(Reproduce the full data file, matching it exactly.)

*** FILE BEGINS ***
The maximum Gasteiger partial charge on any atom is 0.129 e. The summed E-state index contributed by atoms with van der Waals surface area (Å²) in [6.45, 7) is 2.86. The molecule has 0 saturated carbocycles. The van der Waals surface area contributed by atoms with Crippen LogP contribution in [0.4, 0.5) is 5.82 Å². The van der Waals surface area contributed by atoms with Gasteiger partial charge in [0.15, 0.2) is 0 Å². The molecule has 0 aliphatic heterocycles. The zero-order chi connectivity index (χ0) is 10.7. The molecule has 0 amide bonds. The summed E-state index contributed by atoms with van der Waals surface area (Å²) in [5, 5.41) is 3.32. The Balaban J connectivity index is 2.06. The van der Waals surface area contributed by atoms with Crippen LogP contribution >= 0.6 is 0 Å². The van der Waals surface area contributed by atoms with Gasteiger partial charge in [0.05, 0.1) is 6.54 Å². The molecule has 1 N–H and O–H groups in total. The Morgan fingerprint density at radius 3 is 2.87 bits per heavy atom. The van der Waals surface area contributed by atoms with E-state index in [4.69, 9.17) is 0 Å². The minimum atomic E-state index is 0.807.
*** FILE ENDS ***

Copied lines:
The maximum Gasteiger partial charge on any atom is 0.129 e. The summed E-state index contributed by atoms with van der Waals surface area (Å²) in [6.45, 7) is 2.86. The molecule has 0 saturated carbocycles. The van der Waals surface area contributed by atoms with Crippen LogP contribution in [0.4, 0.5) is 5.82 Å². The van der Waals surface area contributed by atoms with Gasteiger partial charge in [0.15, 0.2) is 0 Å². The molecule has 0 aliphatic heterocycles. The zero-order chi connectivity index (χ0) is 10.7. The molecule has 0 amide bonds. The summed E-state index contributed by atoms with van der Waals surface area (Å²) in [5, 5.41) is 3.32. The Balaban J connectivity index is 2.06. The van der Waals surface area contributed by atoms with Crippen LogP contribution >= 0.6 is 0 Å². The van der Waals surface area contributed by atoms with Gasteiger partial charge in [0.05, 0.1) is 6.54 Å². The molecule has 1 N–H and O–H groups in total. The Morgan fingerprint density at radius 3 is 2.87 bits per heavy atom. The van der Waals surface area contributed by atoms with E-state index in [4.69, 9.17) is 0 Å². The minimum atomic E-state index is 0.807.